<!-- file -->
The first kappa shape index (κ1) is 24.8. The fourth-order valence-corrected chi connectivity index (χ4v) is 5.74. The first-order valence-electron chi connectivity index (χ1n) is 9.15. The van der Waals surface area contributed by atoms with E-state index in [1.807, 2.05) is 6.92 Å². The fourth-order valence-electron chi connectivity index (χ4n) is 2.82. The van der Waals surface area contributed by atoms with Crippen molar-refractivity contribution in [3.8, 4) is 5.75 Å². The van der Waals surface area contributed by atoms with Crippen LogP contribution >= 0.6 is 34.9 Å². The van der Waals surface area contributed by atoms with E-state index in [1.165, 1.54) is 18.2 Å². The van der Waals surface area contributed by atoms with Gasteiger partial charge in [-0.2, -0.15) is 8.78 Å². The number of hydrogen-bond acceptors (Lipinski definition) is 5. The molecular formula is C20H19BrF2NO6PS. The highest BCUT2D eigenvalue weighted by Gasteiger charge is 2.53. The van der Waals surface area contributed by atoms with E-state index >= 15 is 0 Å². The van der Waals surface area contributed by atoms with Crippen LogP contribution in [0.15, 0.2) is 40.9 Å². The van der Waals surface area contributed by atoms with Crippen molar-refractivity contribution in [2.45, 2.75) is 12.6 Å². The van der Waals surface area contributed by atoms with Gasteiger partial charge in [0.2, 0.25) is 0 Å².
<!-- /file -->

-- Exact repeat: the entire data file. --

The first kappa shape index (κ1) is 24.8. The fourth-order valence-corrected chi connectivity index (χ4v) is 5.74. The first-order valence-electron chi connectivity index (χ1n) is 9.15. The van der Waals surface area contributed by atoms with E-state index in [1.807, 2.05) is 6.92 Å². The fourth-order valence-electron chi connectivity index (χ4n) is 2.82. The van der Waals surface area contributed by atoms with Crippen molar-refractivity contribution in [3.8, 4) is 5.75 Å². The van der Waals surface area contributed by atoms with Crippen LogP contribution >= 0.6 is 34.9 Å². The van der Waals surface area contributed by atoms with E-state index in [1.165, 1.54) is 18.2 Å². The van der Waals surface area contributed by atoms with Gasteiger partial charge in [-0.2, -0.15) is 8.78 Å². The number of hydrogen-bond acceptors (Lipinski definition) is 5. The molecular formula is C20H19BrF2NO6PS. The highest BCUT2D eigenvalue weighted by Gasteiger charge is 2.53. The van der Waals surface area contributed by atoms with E-state index >= 15 is 0 Å². The van der Waals surface area contributed by atoms with Crippen LogP contribution in [0.15, 0.2) is 40.9 Å². The van der Waals surface area contributed by atoms with Crippen molar-refractivity contribution in [2.45, 2.75) is 12.6 Å². The van der Waals surface area contributed by atoms with Gasteiger partial charge in [0.2, 0.25) is 0 Å².